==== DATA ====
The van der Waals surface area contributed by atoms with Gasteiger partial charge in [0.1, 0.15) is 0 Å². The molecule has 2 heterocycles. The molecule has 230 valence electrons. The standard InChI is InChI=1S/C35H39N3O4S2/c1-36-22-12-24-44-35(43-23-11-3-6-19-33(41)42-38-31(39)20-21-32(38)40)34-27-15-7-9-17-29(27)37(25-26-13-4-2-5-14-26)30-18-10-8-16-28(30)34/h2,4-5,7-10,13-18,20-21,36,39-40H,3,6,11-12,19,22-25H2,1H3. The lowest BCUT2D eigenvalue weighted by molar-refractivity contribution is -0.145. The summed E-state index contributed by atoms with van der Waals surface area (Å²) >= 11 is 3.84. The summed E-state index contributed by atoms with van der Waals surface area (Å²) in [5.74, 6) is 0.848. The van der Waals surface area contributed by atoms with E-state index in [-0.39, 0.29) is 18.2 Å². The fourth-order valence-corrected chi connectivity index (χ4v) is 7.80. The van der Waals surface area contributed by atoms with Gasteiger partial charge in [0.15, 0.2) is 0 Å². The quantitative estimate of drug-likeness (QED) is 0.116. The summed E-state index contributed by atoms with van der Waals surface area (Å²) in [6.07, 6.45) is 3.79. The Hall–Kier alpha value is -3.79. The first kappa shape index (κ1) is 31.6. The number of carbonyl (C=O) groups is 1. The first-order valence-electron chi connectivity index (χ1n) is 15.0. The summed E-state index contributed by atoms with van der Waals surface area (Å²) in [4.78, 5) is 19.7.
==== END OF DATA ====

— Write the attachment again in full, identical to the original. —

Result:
The van der Waals surface area contributed by atoms with Gasteiger partial charge in [0.1, 0.15) is 0 Å². The molecule has 2 heterocycles. The molecule has 230 valence electrons. The standard InChI is InChI=1S/C35H39N3O4S2/c1-36-22-12-24-44-35(43-23-11-3-6-19-33(41)42-38-31(39)20-21-32(38)40)34-27-15-7-9-17-29(27)37(25-26-13-4-2-5-14-26)30-18-10-8-16-28(30)34/h2,4-5,7-10,13-18,20-21,36,39-40H,3,6,11-12,19,22-25H2,1H3. The lowest BCUT2D eigenvalue weighted by molar-refractivity contribution is -0.145. The summed E-state index contributed by atoms with van der Waals surface area (Å²) >= 11 is 3.84. The summed E-state index contributed by atoms with van der Waals surface area (Å²) in [5.74, 6) is 0.848. The van der Waals surface area contributed by atoms with E-state index in [-0.39, 0.29) is 18.2 Å². The fourth-order valence-corrected chi connectivity index (χ4v) is 7.80. The van der Waals surface area contributed by atoms with Gasteiger partial charge in [0.15, 0.2) is 0 Å². The quantitative estimate of drug-likeness (QED) is 0.116. The summed E-state index contributed by atoms with van der Waals surface area (Å²) in [6.07, 6.45) is 3.79. The Hall–Kier alpha value is -3.79. The first kappa shape index (κ1) is 31.6. The number of carbonyl (C=O) groups is 1. The first-order valence-electron chi connectivity index (χ1n) is 15.0. The summed E-state index contributed by atoms with van der Waals surface area (Å²) in [4.78, 5) is 19.7.